A business partner once asked me How would you have dealt with the following situation? “A client of yours starts telling you that they are very concerned about the quality and not looking for the cheapest deal. That, they would prefer to pay a higher price and get better quality and service. What if you had already told them that you are not only sell on price, but also on service and quality. And that, although we have said that, your client keeps telling you that your price is too high, and that they have not made their final decision yet, and Instead they will open their search to other suppliers!”
Well, tough negotiations are normal when doing business, sometimes they are trying to squeeze you. Thus, first understand what kind of negotiation you are facing, in this case I believe you are in the face of a bargain deal! Your client is trying to create a price war between you and a second (imaginary or real) party. Although I have seen this kind of argumentation more in a one-time deal, this also happens when negotiating with a client/supplier/partner with whom you have been working with for years. In that sense, I believe that the following process will help you sorting out what kind of negotiation you are facing and give you possible ways of handling it.
Step 1: Understand what is at stake by asking yourself the following questions: what are you negotiating? what is the value of what you are negotiating? what is the strategic importance of that deal or that company to your business?
Step 2: Question yourself if you have the right info about the other party and about the deal in itself. If not do your homework first. If you have already negotiated with this party and have not reach a deal, try to understand if the presented arguments are true and reasonable. Ah, key to the negotiation process is also putting yourself on the other party shoes. Is it a one-time deal? Why this behavior? Hostile or friendly? Decide if it is worthwhile to continue doing business with this company! If yes continue the process.
Step 3: Define your limits regarding this negotiation (e.g.: max price to sell…) and do not disclose it to the other party. Understand if you are entering in a price war, and move away from it (except in a one-time deal).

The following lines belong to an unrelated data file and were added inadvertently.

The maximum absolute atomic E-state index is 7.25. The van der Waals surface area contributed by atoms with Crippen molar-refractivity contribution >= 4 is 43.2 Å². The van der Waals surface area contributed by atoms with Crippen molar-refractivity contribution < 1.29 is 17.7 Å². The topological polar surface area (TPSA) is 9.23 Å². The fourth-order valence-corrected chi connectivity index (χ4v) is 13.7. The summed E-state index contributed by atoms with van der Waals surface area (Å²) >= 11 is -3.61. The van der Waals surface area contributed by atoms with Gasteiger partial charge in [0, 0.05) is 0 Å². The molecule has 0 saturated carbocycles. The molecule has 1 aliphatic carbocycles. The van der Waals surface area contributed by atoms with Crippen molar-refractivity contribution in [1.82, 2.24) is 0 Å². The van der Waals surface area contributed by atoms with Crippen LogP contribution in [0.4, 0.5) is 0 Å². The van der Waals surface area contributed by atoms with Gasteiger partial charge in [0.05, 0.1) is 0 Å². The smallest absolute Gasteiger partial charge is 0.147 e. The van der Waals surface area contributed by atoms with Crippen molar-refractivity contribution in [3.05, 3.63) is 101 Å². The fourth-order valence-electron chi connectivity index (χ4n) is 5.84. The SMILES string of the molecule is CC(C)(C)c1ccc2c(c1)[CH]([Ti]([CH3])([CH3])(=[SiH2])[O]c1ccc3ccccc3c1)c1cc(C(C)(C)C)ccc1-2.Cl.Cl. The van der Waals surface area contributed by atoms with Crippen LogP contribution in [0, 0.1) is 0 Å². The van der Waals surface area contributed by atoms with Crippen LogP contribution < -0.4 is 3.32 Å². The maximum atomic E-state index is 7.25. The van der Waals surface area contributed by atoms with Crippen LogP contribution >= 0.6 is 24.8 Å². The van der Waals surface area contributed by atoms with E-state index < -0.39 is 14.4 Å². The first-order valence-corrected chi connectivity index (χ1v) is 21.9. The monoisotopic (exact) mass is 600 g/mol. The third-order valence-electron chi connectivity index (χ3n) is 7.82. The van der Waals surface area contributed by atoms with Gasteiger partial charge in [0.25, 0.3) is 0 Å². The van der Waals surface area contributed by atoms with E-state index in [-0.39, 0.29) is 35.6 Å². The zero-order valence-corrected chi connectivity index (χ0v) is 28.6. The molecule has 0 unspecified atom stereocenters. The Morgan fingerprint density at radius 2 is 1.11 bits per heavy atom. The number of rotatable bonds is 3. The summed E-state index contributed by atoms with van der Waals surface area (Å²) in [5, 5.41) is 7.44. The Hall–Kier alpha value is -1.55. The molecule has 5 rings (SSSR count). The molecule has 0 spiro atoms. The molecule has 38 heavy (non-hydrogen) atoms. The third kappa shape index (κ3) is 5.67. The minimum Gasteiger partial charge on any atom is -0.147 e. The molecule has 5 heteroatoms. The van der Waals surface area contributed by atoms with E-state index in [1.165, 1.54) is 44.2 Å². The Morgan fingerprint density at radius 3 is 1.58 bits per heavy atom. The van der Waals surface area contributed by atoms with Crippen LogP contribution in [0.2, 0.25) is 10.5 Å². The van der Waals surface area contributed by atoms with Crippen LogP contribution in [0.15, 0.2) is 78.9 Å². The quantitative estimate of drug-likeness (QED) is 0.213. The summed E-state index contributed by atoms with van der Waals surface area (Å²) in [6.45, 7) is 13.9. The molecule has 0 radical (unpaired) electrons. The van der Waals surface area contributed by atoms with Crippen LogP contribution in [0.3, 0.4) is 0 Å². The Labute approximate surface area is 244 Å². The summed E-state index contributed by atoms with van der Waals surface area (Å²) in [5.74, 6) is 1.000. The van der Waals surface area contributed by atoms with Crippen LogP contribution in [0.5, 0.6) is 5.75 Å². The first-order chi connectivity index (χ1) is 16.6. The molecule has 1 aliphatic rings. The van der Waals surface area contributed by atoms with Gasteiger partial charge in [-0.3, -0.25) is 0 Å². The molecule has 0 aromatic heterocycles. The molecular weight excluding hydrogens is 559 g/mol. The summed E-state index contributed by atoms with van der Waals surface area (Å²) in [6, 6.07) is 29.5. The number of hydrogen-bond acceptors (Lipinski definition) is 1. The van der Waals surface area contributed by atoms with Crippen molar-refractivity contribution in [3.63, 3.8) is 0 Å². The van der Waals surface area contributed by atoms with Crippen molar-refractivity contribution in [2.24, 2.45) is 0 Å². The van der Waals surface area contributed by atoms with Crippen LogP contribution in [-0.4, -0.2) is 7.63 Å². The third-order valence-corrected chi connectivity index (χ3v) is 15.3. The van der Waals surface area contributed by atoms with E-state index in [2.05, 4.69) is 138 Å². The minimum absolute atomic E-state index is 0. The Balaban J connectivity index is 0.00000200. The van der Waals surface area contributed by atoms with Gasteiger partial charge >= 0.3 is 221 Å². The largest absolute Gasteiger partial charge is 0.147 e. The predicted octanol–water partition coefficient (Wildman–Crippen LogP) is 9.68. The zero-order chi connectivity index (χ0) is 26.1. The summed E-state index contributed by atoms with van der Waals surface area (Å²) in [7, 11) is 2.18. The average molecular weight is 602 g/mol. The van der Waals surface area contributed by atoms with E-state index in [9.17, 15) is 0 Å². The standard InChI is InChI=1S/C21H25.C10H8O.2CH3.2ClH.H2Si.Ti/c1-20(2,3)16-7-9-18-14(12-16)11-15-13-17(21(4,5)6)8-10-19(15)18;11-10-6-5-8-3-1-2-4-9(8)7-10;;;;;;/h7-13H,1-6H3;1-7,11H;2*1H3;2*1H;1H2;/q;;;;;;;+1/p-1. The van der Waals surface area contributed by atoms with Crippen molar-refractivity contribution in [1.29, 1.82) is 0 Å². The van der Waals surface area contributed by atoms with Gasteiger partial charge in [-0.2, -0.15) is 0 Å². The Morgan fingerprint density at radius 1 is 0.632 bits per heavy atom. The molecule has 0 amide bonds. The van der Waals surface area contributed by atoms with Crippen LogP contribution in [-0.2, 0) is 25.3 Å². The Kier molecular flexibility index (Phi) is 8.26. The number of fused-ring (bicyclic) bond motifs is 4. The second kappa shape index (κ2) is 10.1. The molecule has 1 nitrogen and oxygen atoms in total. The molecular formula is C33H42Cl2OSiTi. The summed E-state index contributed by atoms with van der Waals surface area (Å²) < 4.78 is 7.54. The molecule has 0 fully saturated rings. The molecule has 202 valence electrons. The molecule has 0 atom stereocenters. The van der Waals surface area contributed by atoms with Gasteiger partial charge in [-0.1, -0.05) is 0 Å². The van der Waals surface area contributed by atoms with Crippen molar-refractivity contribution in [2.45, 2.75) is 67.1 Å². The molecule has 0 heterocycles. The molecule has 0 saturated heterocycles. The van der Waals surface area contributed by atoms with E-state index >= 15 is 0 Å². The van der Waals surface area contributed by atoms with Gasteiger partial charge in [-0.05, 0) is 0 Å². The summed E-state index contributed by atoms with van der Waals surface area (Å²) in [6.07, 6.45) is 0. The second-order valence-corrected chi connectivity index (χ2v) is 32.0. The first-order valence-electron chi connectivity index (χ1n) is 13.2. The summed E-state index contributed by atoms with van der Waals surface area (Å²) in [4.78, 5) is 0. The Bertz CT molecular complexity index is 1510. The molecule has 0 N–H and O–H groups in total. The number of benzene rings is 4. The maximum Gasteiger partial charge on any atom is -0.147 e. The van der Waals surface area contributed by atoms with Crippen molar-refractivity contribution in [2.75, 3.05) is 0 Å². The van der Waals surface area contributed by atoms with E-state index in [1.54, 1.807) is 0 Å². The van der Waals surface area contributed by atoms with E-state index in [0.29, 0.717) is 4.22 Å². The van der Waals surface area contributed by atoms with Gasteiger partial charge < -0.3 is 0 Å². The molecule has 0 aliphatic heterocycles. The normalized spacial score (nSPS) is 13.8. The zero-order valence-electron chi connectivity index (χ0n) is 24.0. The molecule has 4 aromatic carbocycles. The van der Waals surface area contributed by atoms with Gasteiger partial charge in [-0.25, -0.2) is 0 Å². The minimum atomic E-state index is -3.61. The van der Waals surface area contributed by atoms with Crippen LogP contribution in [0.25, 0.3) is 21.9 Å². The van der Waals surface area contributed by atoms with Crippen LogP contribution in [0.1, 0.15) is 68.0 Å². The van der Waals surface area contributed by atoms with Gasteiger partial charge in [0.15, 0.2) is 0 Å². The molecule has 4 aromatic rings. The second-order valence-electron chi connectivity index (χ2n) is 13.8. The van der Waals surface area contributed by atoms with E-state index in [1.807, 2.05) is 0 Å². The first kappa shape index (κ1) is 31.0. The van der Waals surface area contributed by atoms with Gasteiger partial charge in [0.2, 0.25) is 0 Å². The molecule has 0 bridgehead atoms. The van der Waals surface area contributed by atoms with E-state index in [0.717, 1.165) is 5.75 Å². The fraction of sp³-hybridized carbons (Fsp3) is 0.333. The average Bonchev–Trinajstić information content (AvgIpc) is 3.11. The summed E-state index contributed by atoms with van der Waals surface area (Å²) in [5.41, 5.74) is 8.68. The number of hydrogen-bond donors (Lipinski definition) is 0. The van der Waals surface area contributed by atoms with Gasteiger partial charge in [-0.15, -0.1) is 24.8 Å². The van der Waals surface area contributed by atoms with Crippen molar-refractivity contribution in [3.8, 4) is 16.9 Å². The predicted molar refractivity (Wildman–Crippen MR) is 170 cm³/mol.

Step 4: Schedule a new meeting. Listen more than talk and regarding talking ask questions to understand what is the other party’s limits for this deal. Along with that extract as much info as possible (info that helps you closing the deal in a better position). Never disclose your limits (values) on the deal. Ah, and again: Listen more than talk!
Step 5: Regarding your diagnosis on this deal act like accordingly this two steps
A) Move away if the other party’s conditions are not within your pre-defined limits – step 3. Even if it is a strategic client to your business and company, be careful. By redoing your limits you can end up with a bigger problem, never forget that the deal conditions are also a signal to the market. Be sure that you are sending the right signals to the market, that the signal is aligned with your strategy and client value proposition.
Or, B) If you can believe that your client is willing to negotiate and that the deal is within your limits or worthwhile, negotiate with them. Move away from one-item negotiation by introducing a package deal with a list of items to be negotiated. Like for instance: cross and up-sale, delivery deadlines, minimum quantities, packaging formats, discounts, etc. This will bring you negotiation power and can help you balancing your final result.
* Do not feel uncomfortable postponing the negotiation! Do never start a negotiation without info or pressured, therefore be highly prepared, and get as much info as possible on the deal, client, and understand strategic value of the deal.
* Do not “fight” for a client just because you want to win it. Put a lifetime value on it and try to understand why you should, or shouldn’t, do business with it. Define also a maximum or minimum value that you are willing to go for and never disclose it to the other party.
* Move away from a one-item negotiation, and find a list of negotiable items in order to negotiate on a package deal. Why? Because you will be able to increase “the pie” (increase the value of the overall business) and consequently being able to exchange one item for another creating more opportunities to reach a good deal for both parties. Good deal = deal where both parties gain.
* Tough negotiations happen, so do not be the first to speak unless you have a good piece of intelligence, otherwise wait for the other party to do it. When moving forward in a negotiation you are disclosing information that can be used “against” you.
* Last but not least, never forget the 20/80 rule! 20% of a company’s clients bring lost. Work with other departments in order to profile your client and what kind of solutions you can present and negotiate (help building a good list of items to be negotiated in order to reach a package deal).